Wednesday, December 11, 2013

Maxi chills with minimum special effects: Adrián García Bogliano's scary HERE COMES THE DEVIL

What is most surprising about HERE COMES THE DEVIL (Ahí va el diablo), the Mexican horror-thriller from writer/director Adrián García Bogliano, is how many strong, off-handed chills it can deliver using nary a special effect. (It's when the filmmaker starts using these that the movie begins to lose steam, but that's another story.) Bogliano's tale is full of religion, along with old-fashioned, Catholic right-and-wrong, and it carries a mile-wide moralistic streak down its back. Yet none of this is hammered home. Rather, it is presented in increments in which characters carry on doing the wrong stuff, after which they pay dearly for it. And we begin to see... maybe a connection?

The film opens with some hot girl-on-girl action, for which -- yep -- retribu-tion is soon demanded in spades. Then a married couple uses the opportu-nity of being child-free for an hour to enjoy a bout of in-the-car sex, along with some dirty talk regarding their former promiscuous couplings. Ooooops: There go the kids. Turns out there are some very nasty demonic "spirits" residing in the hills around the area where all this takes place, and those spirits really do want to join the general populace. You might think of Boglianao's movie (the director is shown above) as a zombie film, but one whose living dead are remarkably staid and not particularly hungry creatures.

From the outset, the movie offers a terrific sense of unease that carries it along quite well for more than half of its slightly overlong, 98-minute running time.

The one hugely violent and bloody scene in the movie manages to work on  two levels -- moving the plot along, as well as making us concerned about what has happened (and why) to our two adults, as well as to their two children.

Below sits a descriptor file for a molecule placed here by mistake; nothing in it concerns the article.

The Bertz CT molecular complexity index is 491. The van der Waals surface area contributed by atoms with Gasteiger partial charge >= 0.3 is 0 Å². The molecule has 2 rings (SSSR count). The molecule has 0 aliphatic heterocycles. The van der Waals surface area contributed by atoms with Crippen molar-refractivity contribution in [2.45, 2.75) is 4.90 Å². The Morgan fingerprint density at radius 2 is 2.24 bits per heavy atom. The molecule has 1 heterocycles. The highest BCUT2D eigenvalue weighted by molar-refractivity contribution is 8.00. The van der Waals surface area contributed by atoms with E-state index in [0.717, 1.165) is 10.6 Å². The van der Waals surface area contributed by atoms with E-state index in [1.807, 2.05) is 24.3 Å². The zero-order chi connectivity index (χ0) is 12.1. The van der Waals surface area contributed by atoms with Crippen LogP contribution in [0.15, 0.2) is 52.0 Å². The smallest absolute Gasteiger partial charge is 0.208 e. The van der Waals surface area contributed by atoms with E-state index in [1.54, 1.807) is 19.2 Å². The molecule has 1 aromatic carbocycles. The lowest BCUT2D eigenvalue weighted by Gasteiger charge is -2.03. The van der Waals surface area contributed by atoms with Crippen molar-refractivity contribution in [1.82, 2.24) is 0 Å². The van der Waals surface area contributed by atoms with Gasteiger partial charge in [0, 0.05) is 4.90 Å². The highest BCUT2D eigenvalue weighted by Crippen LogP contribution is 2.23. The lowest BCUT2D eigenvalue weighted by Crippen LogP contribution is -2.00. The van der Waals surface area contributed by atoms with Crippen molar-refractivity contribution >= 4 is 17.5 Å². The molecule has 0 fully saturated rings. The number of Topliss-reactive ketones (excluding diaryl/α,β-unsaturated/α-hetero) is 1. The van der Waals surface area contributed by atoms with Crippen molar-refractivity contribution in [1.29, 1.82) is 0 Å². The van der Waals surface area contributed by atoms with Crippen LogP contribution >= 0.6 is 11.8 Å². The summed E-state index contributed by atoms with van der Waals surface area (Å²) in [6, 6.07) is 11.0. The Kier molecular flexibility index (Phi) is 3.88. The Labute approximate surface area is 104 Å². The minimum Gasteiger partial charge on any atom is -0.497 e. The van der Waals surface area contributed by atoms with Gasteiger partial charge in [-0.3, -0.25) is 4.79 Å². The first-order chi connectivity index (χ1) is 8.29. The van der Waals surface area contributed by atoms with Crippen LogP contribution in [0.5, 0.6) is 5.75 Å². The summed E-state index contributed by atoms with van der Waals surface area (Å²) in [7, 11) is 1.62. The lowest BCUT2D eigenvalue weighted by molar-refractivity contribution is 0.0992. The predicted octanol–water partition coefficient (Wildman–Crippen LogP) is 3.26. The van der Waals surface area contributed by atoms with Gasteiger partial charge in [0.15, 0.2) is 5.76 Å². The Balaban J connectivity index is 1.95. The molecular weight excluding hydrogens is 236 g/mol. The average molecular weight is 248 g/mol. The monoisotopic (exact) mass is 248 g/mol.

Performances by the actors who play mom and dad -- they are the movie's real stars: those initial lesbian ladies simply act as jerk-you-to-attention filler --  Laura Caro and Francisco Barreiro (here seen showering after some very nasty business has taken place) are low-key and surprisingly believable, at least until the weird stuff starts happening.

Even then the film doesn't go crazy for effects: lights go on and off, noises sound, and this works just fine. Which does make me question why Bogliano felt he needed to toss in levitation (above) and those phony-looking Diabolique white eyes (below) to spice things up. These are so cliched by now -- and the filmmaker had so nicely avoided this kind of thing -- that they bring the movie down rather than goose it up.

Still, Bogliano keeps some good stuff for his finale and its dark denouement, which has a smart sense of humor, even as it leaves you thoroughly chilled. And then -- my goodness! -- it is suddenly clear that these demons must have missed their course in Driver's Training.

Here Comes the Devil, coming to us via Magnet Releasing, opens this Friday, December 13, in New York City at the Cinema Village and in L.A. at the Sundance Sunset Cinemas, after which it opens in four more cities over the next few weeks. You can see all currently scheduled playdates by clicking here. Note, too, that the film will simultaneously be available on VOD and iTunes, so folk all around the U.S. can take a look and shiver accordingly.

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